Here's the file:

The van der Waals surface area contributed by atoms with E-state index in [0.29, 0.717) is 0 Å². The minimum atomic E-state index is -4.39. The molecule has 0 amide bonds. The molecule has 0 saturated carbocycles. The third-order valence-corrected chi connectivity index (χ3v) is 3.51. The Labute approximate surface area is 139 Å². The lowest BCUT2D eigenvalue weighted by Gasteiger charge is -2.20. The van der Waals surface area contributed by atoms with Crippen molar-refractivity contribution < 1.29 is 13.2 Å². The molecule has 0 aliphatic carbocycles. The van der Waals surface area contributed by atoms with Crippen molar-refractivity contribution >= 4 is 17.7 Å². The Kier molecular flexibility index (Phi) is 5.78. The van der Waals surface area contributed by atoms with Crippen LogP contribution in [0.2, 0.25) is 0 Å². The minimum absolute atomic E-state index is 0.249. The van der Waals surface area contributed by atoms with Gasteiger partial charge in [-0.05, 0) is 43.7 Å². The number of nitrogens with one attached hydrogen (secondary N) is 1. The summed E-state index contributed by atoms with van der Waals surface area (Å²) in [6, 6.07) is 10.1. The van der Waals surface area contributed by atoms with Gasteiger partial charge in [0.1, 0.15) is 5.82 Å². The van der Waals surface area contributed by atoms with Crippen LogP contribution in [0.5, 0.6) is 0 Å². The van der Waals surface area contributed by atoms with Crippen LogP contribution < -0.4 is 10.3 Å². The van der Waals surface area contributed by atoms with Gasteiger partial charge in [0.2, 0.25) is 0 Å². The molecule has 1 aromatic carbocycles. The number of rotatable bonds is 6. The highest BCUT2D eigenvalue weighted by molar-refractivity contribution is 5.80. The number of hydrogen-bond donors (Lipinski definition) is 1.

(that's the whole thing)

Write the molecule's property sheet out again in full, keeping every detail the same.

The van der Waals surface area contributed by atoms with E-state index in [0.29, 0.717) is 0 Å². The minimum atomic E-state index is -4.39. The molecule has 0 amide bonds. The molecule has 0 saturated carbocycles. The third-order valence-corrected chi connectivity index (χ3v) is 3.51. The Labute approximate surface area is 139 Å². The lowest BCUT2D eigenvalue weighted by Gasteiger charge is -2.20. The van der Waals surface area contributed by atoms with Crippen molar-refractivity contribution < 1.29 is 13.2 Å². The molecule has 0 aliphatic carbocycles. The van der Waals surface area contributed by atoms with Crippen molar-refractivity contribution >= 4 is 17.7 Å². The Kier molecular flexibility index (Phi) is 5.78. The van der Waals surface area contributed by atoms with Crippen LogP contribution in [0.2, 0.25) is 0 Å². The minimum absolute atomic E-state index is 0.249. The van der Waals surface area contributed by atoms with Gasteiger partial charge in [-0.05, 0) is 43.7 Å². The number of nitrogens with one attached hydrogen (secondary N) is 1. The summed E-state index contributed by atoms with van der Waals surface area (Å²) in [6, 6.07) is 10.1. The van der Waals surface area contributed by atoms with Gasteiger partial charge in [0.1, 0.15) is 5.82 Å². The van der Waals surface area contributed by atoms with Crippen LogP contribution in [0.5, 0.6) is 0 Å². The van der Waals surface area contributed by atoms with Crippen LogP contribution < -0.4 is 10.3 Å². The van der Waals surface area contributed by atoms with Gasteiger partial charge in [0.2, 0.25) is 0 Å². The molecule has 1 aromatic carbocycles. The number of rotatable bonds is 6. The highest BCUT2D eigenvalue weighted by molar-refractivity contribution is 5.80. The number of hydrogen-bond donors (Lipinski definition) is 1.